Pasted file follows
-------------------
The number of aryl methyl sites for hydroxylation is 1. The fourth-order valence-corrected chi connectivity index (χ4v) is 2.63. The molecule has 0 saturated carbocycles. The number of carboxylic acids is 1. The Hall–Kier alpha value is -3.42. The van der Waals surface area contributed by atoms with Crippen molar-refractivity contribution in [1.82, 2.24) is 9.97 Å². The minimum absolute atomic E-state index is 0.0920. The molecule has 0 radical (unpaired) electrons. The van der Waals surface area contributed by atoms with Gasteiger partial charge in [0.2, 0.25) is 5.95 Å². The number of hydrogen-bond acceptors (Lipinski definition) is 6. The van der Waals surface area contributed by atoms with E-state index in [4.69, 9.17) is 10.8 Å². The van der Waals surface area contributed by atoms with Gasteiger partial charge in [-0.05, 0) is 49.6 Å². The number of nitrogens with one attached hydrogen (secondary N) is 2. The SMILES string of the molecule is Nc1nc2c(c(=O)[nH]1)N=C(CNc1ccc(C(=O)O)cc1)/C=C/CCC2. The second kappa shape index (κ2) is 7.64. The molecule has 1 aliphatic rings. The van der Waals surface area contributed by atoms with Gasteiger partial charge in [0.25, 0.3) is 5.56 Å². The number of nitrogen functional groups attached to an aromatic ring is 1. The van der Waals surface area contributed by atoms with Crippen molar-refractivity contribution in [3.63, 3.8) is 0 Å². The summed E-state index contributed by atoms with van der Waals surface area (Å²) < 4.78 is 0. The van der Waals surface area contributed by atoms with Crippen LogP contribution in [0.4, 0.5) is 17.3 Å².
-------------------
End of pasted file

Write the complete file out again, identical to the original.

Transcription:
The number of aryl methyl sites for hydroxylation is 1. The fourth-order valence-corrected chi connectivity index (χ4v) is 2.63. The molecule has 0 saturated carbocycles. The number of carboxylic acids is 1. The Hall–Kier alpha value is -3.42. The van der Waals surface area contributed by atoms with Crippen molar-refractivity contribution in [1.82, 2.24) is 9.97 Å². The minimum absolute atomic E-state index is 0.0920. The molecule has 0 radical (unpaired) electrons. The van der Waals surface area contributed by atoms with Gasteiger partial charge in [0.2, 0.25) is 5.95 Å². The number of hydrogen-bond acceptors (Lipinski definition) is 6. The van der Waals surface area contributed by atoms with E-state index in [4.69, 9.17) is 10.8 Å². The van der Waals surface area contributed by atoms with Gasteiger partial charge in [-0.05, 0) is 49.6 Å². The number of nitrogens with one attached hydrogen (secondary N) is 2. The SMILES string of the molecule is Nc1nc2c(c(=O)[nH]1)N=C(CNc1ccc(C(=O)O)cc1)/C=C/CCC2. The second kappa shape index (κ2) is 7.64. The molecule has 1 aliphatic rings. The van der Waals surface area contributed by atoms with Gasteiger partial charge in [0.25, 0.3) is 5.56 Å². The number of nitrogen functional groups attached to an aromatic ring is 1. The van der Waals surface area contributed by atoms with Crippen molar-refractivity contribution in [3.63, 3.8) is 0 Å². The summed E-state index contributed by atoms with van der Waals surface area (Å²) < 4.78 is 0. The van der Waals surface area contributed by atoms with Crippen LogP contribution in [0.4, 0.5) is 17.3 Å².